In section 15.1 of Peskin and Schroeder, expression (15.9) is given for the comparator $U(y,x)$ in an infinitesimal expansion to second order:

$$U(x+\epsilon n, x)=\exp \left[-i e \epsilon n^{\mu} A_{\mu}\left(x+\frac{\epsilon}{2} n\right)+\mathcal{O}\left(\epsilon^{3}\right)\right]$$

This uses the assumption that $U(y,x)$ is pure phase and the restriction that $(U(x, y))^{\dagger}=U(y, x)$. I understood how expression (15.5) was achieved on the previous page, as it's a simple taylor expansion:

$$U(x+\epsilon n, x)=1-i e \epsilon n^{\mu} A_{\mu}(x)+\mathcal{O}\left(\epsilon^{2}\right)$$

But (15.9) is a mystery to me. I'm not sure how it is derived.


1 Answer 1


I had trouble understanding this as well. The assumption that $U(y,x)$ is a pure phase means that we can write $$U(y,x)=\exp[f(y,x)].$$ We can Taylor expand $f(y,x)$ as a function of $y$ around the point $y=x$ to get $$f(x+\epsilon n,x)=f(x,x)+\epsilon n^\mu \frac{\partial f(x+\epsilon n,x)}{\partial n^\mu}\Big|_{x+\frac{\epsilon}{2}n}+\mathcal{O}(\epsilon^3).$$ Note that the error is $\mathcal{O}(\epsilon^3)$ instead of $\mathcal{O}(\epsilon^2)$ because we evaluate the derivatives at the midpoint. We must have $f(x,x)=0$ so that $U(x,x)=1$. Furthermore, the requirement that $\big(U(x,y)\big)^\dagger=U(y,x)$ translates to the same requirement on $f$. This means the order $\epsilon$ term has to be purely anti-Hermitian (or an imaginary number times a Hermitian operator). Then it is just a matter of convention to define $-ieA_\mu(x+\frac{\epsilon}{2}n)\equiv \frac{\partial f(x+\epsilon n,x)}{\partial n^\mu}\Big|_{x+\frac{\epsilon}{2}n}$, where $A_\mu$ is a Hermitian operator.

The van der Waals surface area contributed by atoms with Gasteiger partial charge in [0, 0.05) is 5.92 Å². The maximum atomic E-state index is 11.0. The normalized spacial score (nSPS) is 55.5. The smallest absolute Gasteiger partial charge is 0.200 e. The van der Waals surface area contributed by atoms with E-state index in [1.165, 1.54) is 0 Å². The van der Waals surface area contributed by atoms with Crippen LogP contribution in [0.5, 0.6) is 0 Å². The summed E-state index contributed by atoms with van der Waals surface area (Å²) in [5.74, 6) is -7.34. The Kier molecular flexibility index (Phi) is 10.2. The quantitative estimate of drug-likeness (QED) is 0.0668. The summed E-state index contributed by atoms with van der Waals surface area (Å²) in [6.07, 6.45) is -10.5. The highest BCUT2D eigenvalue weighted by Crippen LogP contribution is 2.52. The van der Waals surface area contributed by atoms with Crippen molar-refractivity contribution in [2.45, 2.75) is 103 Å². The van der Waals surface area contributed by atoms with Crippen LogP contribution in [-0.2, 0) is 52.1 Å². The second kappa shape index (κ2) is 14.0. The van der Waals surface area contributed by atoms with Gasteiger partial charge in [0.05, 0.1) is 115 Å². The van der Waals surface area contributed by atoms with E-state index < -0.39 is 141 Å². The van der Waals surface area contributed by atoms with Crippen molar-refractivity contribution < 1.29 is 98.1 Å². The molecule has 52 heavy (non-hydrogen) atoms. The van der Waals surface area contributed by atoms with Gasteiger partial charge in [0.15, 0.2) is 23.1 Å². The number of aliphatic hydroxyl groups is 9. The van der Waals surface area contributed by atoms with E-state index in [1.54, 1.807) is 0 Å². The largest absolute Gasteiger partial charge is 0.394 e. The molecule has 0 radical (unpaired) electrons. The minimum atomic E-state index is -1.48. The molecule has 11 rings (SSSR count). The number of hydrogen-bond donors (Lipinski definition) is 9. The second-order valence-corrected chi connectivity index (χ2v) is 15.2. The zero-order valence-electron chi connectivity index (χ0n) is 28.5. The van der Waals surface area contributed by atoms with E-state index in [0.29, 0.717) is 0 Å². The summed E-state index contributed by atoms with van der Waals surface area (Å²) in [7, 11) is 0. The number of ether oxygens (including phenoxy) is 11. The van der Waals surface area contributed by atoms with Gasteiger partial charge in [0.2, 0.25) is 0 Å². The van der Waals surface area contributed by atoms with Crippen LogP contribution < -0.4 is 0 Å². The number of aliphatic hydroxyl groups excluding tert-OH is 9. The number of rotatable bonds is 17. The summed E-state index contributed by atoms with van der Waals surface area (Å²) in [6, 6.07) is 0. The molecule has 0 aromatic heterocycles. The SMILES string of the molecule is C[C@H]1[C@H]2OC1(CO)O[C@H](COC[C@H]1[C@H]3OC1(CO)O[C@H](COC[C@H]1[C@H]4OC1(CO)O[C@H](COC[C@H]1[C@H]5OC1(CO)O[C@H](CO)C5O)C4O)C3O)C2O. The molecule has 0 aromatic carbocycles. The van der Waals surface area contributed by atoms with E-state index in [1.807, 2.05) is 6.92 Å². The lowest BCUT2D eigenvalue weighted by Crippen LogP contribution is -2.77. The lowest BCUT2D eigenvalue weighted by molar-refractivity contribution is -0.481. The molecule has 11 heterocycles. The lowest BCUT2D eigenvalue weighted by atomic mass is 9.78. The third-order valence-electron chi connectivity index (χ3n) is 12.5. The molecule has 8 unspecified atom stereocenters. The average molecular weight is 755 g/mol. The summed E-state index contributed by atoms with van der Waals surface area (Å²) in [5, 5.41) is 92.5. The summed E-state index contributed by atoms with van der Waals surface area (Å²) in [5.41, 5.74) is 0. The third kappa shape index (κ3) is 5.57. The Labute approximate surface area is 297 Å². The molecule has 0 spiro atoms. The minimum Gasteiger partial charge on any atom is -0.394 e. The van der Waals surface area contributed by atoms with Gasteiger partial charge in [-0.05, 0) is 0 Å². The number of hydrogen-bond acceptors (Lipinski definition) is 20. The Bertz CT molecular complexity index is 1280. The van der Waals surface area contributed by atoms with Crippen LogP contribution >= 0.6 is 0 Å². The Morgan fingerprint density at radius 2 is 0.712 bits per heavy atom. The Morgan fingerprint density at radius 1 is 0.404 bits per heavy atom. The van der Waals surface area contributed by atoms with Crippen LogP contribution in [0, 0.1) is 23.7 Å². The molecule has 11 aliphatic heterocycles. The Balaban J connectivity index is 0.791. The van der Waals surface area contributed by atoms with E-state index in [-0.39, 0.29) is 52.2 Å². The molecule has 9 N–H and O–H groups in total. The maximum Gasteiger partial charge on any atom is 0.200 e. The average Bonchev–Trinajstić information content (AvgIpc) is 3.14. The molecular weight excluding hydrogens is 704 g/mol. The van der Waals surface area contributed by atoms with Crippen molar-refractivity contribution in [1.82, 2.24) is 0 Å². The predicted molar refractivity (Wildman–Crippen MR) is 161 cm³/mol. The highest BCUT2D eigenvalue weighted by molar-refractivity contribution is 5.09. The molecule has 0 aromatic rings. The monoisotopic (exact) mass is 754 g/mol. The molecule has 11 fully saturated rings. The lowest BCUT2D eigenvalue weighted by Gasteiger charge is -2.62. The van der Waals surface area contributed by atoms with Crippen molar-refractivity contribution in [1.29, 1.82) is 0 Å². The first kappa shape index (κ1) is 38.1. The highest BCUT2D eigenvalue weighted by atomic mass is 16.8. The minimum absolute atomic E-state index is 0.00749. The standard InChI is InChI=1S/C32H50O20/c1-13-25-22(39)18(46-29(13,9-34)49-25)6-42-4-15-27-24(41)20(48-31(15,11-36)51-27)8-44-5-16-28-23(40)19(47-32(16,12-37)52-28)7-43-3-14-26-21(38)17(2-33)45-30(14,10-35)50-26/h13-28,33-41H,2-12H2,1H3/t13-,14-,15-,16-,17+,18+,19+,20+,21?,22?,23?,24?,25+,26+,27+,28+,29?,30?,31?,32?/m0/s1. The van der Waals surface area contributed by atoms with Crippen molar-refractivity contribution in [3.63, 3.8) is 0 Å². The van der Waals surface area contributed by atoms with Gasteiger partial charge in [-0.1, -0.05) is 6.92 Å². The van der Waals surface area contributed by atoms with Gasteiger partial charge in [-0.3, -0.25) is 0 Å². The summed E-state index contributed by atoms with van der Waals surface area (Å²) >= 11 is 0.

• $\begingroup$ Why do we evaluate this derivatives at the midpoint? $\endgroup$
    – user244484
    Commented Aug 18, 2020 at 0:25
  • $\begingroup$ Because that gives a more accurate approximation. If we evaluated derivatives at the starting point, we would have to worry about $\mathcal{O}(\epsilon^2)$ errors in $f$ (although I believe you could show that these must vanish anyway). $\endgroup$ Commented Aug 18, 2020 at 23:30

Your Answer

By clicking “Post Your Answer”, you agree to our terms of service and acknowledge you have read our privacy policy.